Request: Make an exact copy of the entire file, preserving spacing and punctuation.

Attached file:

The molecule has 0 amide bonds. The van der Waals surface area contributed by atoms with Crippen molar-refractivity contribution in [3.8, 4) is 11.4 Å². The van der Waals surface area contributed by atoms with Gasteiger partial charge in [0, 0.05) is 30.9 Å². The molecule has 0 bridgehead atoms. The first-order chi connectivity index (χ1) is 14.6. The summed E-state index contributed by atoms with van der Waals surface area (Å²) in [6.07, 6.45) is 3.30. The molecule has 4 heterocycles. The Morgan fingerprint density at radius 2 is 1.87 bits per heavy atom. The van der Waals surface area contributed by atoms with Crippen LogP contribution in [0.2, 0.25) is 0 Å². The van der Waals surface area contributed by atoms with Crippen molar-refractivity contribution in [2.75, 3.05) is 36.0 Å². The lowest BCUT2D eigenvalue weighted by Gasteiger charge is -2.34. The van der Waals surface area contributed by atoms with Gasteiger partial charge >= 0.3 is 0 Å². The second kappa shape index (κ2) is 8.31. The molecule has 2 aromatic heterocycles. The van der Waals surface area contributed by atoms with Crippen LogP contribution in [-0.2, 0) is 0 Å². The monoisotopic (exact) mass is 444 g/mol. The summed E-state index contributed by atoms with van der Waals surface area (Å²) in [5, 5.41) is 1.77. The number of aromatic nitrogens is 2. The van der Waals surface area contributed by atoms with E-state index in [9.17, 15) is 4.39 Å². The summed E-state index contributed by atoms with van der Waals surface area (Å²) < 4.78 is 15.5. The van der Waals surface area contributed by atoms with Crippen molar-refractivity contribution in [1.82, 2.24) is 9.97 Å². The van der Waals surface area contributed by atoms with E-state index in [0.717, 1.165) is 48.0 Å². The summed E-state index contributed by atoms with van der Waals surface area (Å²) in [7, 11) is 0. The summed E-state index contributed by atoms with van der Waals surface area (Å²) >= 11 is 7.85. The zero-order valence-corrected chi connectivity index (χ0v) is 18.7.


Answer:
The molecule has 0 amide bonds. The van der Waals surface area contributed by atoms with Crippen molar-refractivity contribution in [3.8, 4) is 11.4 Å². The van der Waals surface area contributed by atoms with Gasteiger partial charge in [0, 0.05) is 30.9 Å². The molecule has 0 bridgehead atoms. The first-order chi connectivity index (χ1) is 14.6. The summed E-state index contributed by atoms with van der Waals surface area (Å²) in [6.07, 6.45) is 3.30. The molecule has 4 heterocycles. The Morgan fingerprint density at radius 2 is 1.87 bits per heavy atom. The van der Waals surface area contributed by atoms with Crippen LogP contribution in [0.2, 0.25) is 0 Å². The van der Waals surface area contributed by atoms with Crippen molar-refractivity contribution in [2.75, 3.05) is 36.0 Å². The lowest BCUT2D eigenvalue weighted by Gasteiger charge is -2.34. The van der Waals surface area contributed by atoms with Gasteiger partial charge >= 0.3 is 0 Å². The second kappa shape index (κ2) is 8.31. The molecule has 2 aromatic heterocycles. The van der Waals surface area contributed by atoms with Crippen LogP contribution in [-0.2, 0) is 0 Å². The monoisotopic (exact) mass is 444 g/mol. The summed E-state index contributed by atoms with van der Waals surface area (Å²) in [5, 5.41) is 1.77. The number of aromatic nitrogens is 2. The van der Waals surface area contributed by atoms with E-state index in [9.17, 15) is 4.39 Å². The summed E-state index contributed by atoms with van der Waals surface area (Å²) < 4.78 is 15.5. The van der Waals surface area contributed by atoms with Crippen molar-refractivity contribution in [1.82, 2.24) is 9.97 Å². The van der Waals surface area contributed by atoms with E-state index in [0.717, 1.165) is 48.0 Å². The summed E-state index contributed by atoms with van der Waals surface area (Å²) in [7, 11) is 0. The summed E-state index contributed by atoms with van der Waals surface area (Å²) >= 11 is 7.85. The zero-order valence-corrected chi connectivity index (χ0v) is 18.7.